September 24, 2022

Analysis

Africa’s Century of Growth?

On Morten Jerven’s The Wealth and Poverty of African States

On May 1, 2014, Nigeria’s then-president, Goodluck Jonathan, addressed a crowd of workers in the country’s capital Abuja.  He declared that “the challenge of the country is not poverty, but redistribution of wealth.” The prompt for his comment was a…

Shortform

November 19, 2022

Sources

In September, Hurricane Ian devastated southwestern Florida, with floodwater and power outages causing significant damage to homes and businesses. Rebuilding efforts have since revealed gaps in flood insurance policies.  

November 18, 2022

Analysis

Collective Action and Climate Finance

Can the COP move markets?

At UN climate summits, the items that appear on the agenda are usually those that advocates have fought hard to include. This year’s COP27 meeting in Egypt is no exception. Years of effort have culminated in getting loss and damage—finance…

November 12, 2022

Sources

Following years of government subsidies, the Chinese aluminum extrusion industry now threatens to wipe out domestic producers in the EU, UK, and US should tariff rates fall too low (the UK is most at risk, with 10.1% rates compared to the EU’s 22.1%…

November 12, 2022

Analysis

The Sacrifice Zone

Mining communities in the wake of Chile’s constitutional referendum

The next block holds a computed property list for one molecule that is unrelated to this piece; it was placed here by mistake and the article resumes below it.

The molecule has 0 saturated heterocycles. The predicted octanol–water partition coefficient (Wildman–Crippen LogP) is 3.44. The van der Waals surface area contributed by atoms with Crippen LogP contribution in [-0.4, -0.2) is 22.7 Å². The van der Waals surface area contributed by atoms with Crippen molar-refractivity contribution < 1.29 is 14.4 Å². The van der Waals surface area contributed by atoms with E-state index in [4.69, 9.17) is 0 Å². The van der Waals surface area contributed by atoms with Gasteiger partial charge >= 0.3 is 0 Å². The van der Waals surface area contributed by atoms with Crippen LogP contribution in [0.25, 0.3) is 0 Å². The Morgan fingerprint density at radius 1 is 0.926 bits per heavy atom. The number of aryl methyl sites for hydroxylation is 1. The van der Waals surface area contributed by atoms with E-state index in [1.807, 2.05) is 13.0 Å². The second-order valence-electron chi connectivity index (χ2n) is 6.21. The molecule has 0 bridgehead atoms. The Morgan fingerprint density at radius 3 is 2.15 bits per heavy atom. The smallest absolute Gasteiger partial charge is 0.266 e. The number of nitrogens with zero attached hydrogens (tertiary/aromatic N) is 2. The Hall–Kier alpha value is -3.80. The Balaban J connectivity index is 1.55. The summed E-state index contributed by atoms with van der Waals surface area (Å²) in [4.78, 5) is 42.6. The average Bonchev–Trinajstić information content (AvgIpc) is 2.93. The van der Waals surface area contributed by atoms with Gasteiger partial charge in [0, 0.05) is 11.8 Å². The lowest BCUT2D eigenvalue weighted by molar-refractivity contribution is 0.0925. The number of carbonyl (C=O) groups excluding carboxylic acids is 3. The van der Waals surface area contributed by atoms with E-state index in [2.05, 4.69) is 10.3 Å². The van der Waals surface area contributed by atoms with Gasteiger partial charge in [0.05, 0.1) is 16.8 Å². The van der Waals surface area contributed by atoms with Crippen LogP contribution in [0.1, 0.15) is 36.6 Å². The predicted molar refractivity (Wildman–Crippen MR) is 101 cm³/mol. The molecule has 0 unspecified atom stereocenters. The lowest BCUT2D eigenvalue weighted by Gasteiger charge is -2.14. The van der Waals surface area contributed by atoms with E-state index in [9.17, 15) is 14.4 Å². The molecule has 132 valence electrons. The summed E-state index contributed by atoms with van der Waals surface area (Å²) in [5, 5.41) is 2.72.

In September 2022, 62 percent of Chilean voters rejected the country’s proposed new constitution. The defeat took many by surprise—the demands to rewrite the existing charter had been loud and seemingly unanimous. For followers of Chile’s extractive industries, however, the…

November 5, 2022

Sources

Earlier this year, India increased its coal production in response to heat wave-induced electricity shortages. The power crisis prompted new concerns around India’s efforts towards transitioning to renewable energy, and it exposed deep vulnerabilities in country’s fragmented electricity sector.  

November 3, 2022

Analysis

Domestic Politics & Planetary Change

Will a Lula victory be better for the climate than anything that happens at COP27?

Will a Lula victory be better for the climate than anything that happens at COP27?

October 29, 2022

Sources

In recent months, over 230,000 claimants have sued multinational conglomerate 3M for faulty products, launching the largest mass tort litigation in US history. In response, the company resorted to the infamous “Texas Two-Step,” a bankruptcy scheme which allows companies to sidestep allegations by dividing…

October 22, 2022

Sources

Last week, Egypt reached a staff-level agreement with the IMF to receive its fourth loan in six years. The nation struggles with a high debt-to-GDP ratio, and its net foreign reserves have plummeted in value since 2019. 

October 20, 2022

Analysis

An Introduction

An introduction to The Polycrisis

What crisis? A year ago, one might be forgiven for thinking there was a moment of relative calm for wealthy countries: a year of vaccinations had made the pandemic less acute, inflation hadn’t yet provoked interest rate hikes, and labor…

October 15, 2022

Sources

In late September, India was projected to overtake the UK as the world’s fifth largest economy. Though it has since been modified, the country’s expected growth rate reflects a steady upswing since the late 1980s.


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Series are collections of works published by Phenomenal World on a single subject or area of research. Series are commissioned to analyze particular issues or historical moments, and are either ongoing projects or collected as one-time volumes.